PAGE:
However, most people still use analogue outputs for their sound in which case this has no influence, only in that the hardware acceleration for 2D, 3D, occlusion, obstruction, EAX, DLS, DSP effects, sample rate conversion, mixing, EQ processing, up conversion (cloning), down conversion (folding) and other compute intensive tasks are still resident through the SoundStorm APU which is in charge of taking on these important tasks. Unfortunately, the DAC used in conjunction with SoundStorm for analogue output is that of your common el'cheapo variant (mostly Realtek) seen on the majority of onboard sound solutions from nVidia's motherboard partners. This detracts from what would have been far superior sound quality when utilizing the three analogue output jacks over SPDIF out. (front, rear, centre/sub) - Basically, if more expensive codec's were used, the SoundStorm would have been better.


The article was only focusing on SoundStorm's own ability to send 5.1 channels continuously in a Digital format. Quality of sound, S/N ratios, lack of ASIO support etc... We could have gone into all of that during our comparisons but that's not what the sole purpose of this article was intended for. It was not meant to be a full blown and in-depth soundcard roundup. Dolby encoding is a feature we believe many people would like to see as an option when purchasing a sound solution for their computer system but is no longer available, unless of course you want to consider the use of software based Dolby encoding solutions now on the market, several of which are Intel branded for what we believe to be only about three 915 and 925 motherboards at this stage. Also, C-Media's own 9780 based card is capable of software based on the fly Dolby Live encoding. However, software encoding is of course inferior to the dedicated hardware implementation SoundStorm makes use of, as many more CPU cycles are used in the continuous process with the impact being mostly noticed during gaming.


The Benchmarks


The benchmarking tests in our article were merely to highlight that an onboard audio solution working just as hard as the other sound solutions is not only able to rival them, but in several cases come out on top. Obviously the main factor contributing to this is the inclusion of its own hardware acceleration which is something the majority of other onboard solutions out there currently lack - since it is the cheaper design method.


It is indeed a shame we couldn't be more precise in obtaining the results of our performance tests. We put a lot of thought into what method(s) would be best used for the purposes of this article prior to conducting these tests. It was what we felt the best real world analysis of how different soundcards influence the performance of gaming only.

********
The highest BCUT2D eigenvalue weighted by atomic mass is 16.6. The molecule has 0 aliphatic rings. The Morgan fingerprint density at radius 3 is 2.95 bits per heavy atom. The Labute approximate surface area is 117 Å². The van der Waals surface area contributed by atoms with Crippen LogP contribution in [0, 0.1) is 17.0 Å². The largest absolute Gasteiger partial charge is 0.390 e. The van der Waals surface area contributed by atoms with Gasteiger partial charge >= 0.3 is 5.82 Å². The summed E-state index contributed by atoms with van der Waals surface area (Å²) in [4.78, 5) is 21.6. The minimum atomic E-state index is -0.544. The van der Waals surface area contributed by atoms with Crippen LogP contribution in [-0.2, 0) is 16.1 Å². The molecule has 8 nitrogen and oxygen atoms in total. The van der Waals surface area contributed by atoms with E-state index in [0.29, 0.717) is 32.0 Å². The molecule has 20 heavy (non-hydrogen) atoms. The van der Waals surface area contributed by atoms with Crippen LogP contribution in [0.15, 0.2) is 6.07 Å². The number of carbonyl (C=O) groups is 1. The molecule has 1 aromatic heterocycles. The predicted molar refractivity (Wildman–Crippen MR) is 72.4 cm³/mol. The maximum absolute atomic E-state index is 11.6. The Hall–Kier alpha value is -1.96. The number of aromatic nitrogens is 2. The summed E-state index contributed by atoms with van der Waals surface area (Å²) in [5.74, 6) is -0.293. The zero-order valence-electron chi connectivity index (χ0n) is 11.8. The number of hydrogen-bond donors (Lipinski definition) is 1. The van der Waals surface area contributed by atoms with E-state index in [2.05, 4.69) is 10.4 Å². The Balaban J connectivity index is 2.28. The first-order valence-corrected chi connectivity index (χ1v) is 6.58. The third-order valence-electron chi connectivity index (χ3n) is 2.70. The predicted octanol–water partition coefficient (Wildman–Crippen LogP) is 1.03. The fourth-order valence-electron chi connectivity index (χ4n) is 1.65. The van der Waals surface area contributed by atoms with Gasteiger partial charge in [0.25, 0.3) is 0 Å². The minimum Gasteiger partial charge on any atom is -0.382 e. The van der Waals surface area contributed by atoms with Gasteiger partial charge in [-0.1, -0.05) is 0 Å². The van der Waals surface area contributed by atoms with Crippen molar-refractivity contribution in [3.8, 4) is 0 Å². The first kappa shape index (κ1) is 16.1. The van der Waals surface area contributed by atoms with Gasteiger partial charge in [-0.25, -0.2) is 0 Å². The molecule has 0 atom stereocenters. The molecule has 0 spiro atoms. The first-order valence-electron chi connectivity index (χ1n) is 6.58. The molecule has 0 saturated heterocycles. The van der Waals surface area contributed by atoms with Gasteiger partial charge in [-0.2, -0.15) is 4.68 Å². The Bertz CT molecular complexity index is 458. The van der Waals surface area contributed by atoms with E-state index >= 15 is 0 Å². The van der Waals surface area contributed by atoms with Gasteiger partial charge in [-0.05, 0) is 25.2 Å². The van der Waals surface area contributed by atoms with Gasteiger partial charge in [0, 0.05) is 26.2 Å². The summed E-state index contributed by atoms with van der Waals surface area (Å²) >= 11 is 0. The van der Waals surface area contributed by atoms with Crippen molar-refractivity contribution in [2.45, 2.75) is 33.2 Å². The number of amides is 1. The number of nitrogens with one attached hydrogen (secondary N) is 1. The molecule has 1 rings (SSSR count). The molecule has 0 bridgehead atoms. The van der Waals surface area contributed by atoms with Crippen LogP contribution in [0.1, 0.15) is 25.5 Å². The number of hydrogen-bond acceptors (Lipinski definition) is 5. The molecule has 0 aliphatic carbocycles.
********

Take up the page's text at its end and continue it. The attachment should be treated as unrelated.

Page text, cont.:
Converting Signals


Getting back to highlighting a couple of things previously untouched, first and foremost, when SoundStorm converts the digital stereo signal of your source into Dolby Digital 5.1 it is in effect not only re-producing the content to be outputted on all five speakers, but also compressing the signal at the same time, as that's what Dolby Digital and DTS are - compressed raw audio signals with DTS to a lesser extent (hence it's slightly richer and clearer sound). Taking this on the fly compression into account, the sounds being reproduced at the other end (your speakers) are actually of a lossy format over simply outputting directly from your PC without the influences of encoding beforehand, although the quality of your soundcard's DACs also play a role here. Technically, this would attribute to a slight loss of sound quality (a small amount of content will be lost) at the end of the line but as to how noticeable is purely subjective. At the end of the day, digital signal or not, the sound has to be converted back to analogue somewhere along the line as that's what your actual speakers are outputting.


Second of all (and in many ways linked to the paragraph above) although we stated the quality of Dolby Digital 5.1 to be somewhat clearer and more wholesome when gaming versus that of analogue 5.1, this isn't exactly true. Although the signal being reproduced is now in crystal clear digital, it couldn't possibly be better than the original source sound as that would require a raw untouched digital signal to be sent to the decoder (amplifier) in the first place. (i.e. direct from DVD movie content). With gaming and so forth the sounds are being converted and compressed into digital a second time over (introducing even further but mild sound degradation) from what was previously already singular compressed content (also noting that most games use some form of audio compression for their sound effects such as the common MP3 standard). This logically concludes what you would believe to be a lossy result when encoding to DD, if only minimal.